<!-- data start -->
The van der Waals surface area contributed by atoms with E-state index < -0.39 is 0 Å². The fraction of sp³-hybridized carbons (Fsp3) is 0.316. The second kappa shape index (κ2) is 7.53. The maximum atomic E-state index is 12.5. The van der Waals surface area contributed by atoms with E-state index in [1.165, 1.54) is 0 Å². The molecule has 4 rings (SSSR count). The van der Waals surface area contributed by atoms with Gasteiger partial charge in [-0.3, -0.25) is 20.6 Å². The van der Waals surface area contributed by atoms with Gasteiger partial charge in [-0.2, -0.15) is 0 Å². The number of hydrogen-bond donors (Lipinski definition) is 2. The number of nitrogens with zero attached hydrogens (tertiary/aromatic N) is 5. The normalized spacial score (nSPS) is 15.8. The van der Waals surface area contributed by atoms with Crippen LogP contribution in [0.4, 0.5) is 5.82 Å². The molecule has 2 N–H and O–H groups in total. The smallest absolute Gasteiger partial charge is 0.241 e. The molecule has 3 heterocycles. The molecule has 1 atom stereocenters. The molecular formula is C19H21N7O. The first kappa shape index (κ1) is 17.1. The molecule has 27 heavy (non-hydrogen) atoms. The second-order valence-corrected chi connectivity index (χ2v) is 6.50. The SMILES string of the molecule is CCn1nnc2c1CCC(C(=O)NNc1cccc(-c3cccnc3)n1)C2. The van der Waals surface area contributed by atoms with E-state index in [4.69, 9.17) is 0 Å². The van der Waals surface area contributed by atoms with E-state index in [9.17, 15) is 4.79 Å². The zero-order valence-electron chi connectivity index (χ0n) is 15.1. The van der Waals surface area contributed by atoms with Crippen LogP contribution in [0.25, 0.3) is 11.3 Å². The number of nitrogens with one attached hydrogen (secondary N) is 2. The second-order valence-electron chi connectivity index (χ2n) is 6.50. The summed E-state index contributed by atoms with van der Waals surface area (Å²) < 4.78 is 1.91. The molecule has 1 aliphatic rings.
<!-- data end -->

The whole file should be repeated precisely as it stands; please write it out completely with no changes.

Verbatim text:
The van der Waals surface area contributed by atoms with E-state index < -0.39 is 0 Å². The fraction of sp³-hybridized carbons (Fsp3) is 0.316. The second kappa shape index (κ2) is 7.53. The maximum atomic E-state index is 12.5. The van der Waals surface area contributed by atoms with E-state index in [1.165, 1.54) is 0 Å². The molecule has 4 rings (SSSR count). The van der Waals surface area contributed by atoms with Gasteiger partial charge in [-0.3, -0.25) is 20.6 Å². The van der Waals surface area contributed by atoms with Gasteiger partial charge in [-0.2, -0.15) is 0 Å². The number of hydrogen-bond donors (Lipinski definition) is 2. The number of nitrogens with zero attached hydrogens (tertiary/aromatic N) is 5. The normalized spacial score (nSPS) is 15.8. The van der Waals surface area contributed by atoms with Crippen LogP contribution in [0.4, 0.5) is 5.82 Å². The molecule has 2 N–H and O–H groups in total. The smallest absolute Gasteiger partial charge is 0.241 e. The molecule has 3 heterocycles. The molecule has 1 atom stereocenters. The molecular formula is C19H21N7O. The first kappa shape index (κ1) is 17.1. The molecule has 27 heavy (non-hydrogen) atoms. The second-order valence-corrected chi connectivity index (χ2v) is 6.50. The SMILES string of the molecule is CCn1nnc2c1CCC(C(=O)NNc1cccc(-c3cccnc3)n1)C2. The van der Waals surface area contributed by atoms with E-state index in [4.69, 9.17) is 0 Å². The van der Waals surface area contributed by atoms with E-state index in [9.17, 15) is 4.79 Å². The zero-order valence-electron chi connectivity index (χ0n) is 15.1. The van der Waals surface area contributed by atoms with Crippen LogP contribution in [0.25, 0.3) is 11.3 Å². The number of nitrogens with one attached hydrogen (secondary N) is 2. The second-order valence-electron chi connectivity index (χ2n) is 6.50. The summed E-state index contributed by atoms with van der Waals surface area (Å²) < 4.78 is 1.91. The molecule has 1 aliphatic rings.